Comment

Jul 08, 2020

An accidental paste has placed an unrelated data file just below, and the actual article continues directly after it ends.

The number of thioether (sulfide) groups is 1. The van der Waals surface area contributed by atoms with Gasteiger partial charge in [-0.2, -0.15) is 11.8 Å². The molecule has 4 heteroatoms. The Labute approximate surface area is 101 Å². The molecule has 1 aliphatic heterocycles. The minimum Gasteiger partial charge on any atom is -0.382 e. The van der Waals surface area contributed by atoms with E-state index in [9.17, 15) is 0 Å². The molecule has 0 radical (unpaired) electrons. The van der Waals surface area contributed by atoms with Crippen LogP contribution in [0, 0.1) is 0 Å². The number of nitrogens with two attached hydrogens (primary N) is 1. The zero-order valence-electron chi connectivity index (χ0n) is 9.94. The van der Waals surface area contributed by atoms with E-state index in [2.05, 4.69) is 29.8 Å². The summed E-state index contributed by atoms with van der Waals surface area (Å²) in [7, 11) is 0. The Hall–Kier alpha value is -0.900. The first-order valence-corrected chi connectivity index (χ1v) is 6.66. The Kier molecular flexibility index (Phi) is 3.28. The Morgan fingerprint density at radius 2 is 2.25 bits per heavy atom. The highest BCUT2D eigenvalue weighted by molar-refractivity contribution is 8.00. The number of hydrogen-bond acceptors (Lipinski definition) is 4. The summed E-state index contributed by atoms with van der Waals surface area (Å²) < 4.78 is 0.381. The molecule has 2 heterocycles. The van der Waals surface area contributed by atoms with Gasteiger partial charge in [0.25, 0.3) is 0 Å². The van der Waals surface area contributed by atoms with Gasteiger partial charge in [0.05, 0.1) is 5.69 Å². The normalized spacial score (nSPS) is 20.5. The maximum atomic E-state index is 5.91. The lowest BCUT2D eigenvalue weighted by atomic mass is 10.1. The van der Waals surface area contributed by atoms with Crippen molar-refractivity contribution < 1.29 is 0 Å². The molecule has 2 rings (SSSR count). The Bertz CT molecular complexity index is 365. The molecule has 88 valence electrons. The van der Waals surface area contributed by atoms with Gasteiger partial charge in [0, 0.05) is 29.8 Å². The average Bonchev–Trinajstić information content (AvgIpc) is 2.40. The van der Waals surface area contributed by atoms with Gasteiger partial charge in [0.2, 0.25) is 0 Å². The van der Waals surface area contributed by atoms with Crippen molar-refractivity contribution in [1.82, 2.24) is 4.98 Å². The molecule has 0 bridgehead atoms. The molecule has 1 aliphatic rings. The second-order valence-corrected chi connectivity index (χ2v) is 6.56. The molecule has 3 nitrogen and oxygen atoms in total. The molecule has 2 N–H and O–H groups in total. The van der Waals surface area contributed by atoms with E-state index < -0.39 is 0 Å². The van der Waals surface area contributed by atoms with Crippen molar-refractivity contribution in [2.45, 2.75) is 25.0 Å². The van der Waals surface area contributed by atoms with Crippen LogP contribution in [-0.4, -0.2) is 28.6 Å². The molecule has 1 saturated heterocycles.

I appreciate this book as a classic work for younger readers; this has the hallmarks of timeless fiction meant for such an audience - namely, it's a quick read with a quick plot (for instance, REVEL in how instantaneous Calvin's obvious love for Meg is!) and a HELL of a quick ending that almost left me reeling amidst what felt much like a saccharine whirlwind and then DONE. Things I noticed this go-around, all that being said: what an interplay between faith and science, and thinking and feeling that happens in this work, and how obvious these two themes are as they work together to propel the plot and the children onward. On one hand, we have inter-dimensional travel, aliens and talk of higher and lower dimensions; on the other, very obviously Christian-themed quotes are sprinkled in particularly as our vulnerable human Meg struggles with her own furious immaturity and the fact that She Has To Go Do the Things (aka grow up.) So there's that, and again with the pair of hands, one being Camatzotz and its rigidity of thought/being, and then there's that planet Aunt Beast dwells on, where the creatures can't see but sense, and care. It all seems so obvious looking at it, now. But it wouldn't necessarily be, for younger folks who learn by witnessing those like them be strong where they need to be in a tough, confusing world. And I appreciate that all the more these days. I just happen to have more patience than certain plot points provide for, and that's okay. TLDR: It's a typical teen novel that's written very concisely, and well. Within it are all sorts of things going on that my now-adult brain latches onto, and finds enriching, particularly knowing how long ago this book was written. I think that speaks, ultimately, to the timelessness of A Wrinkle in Time.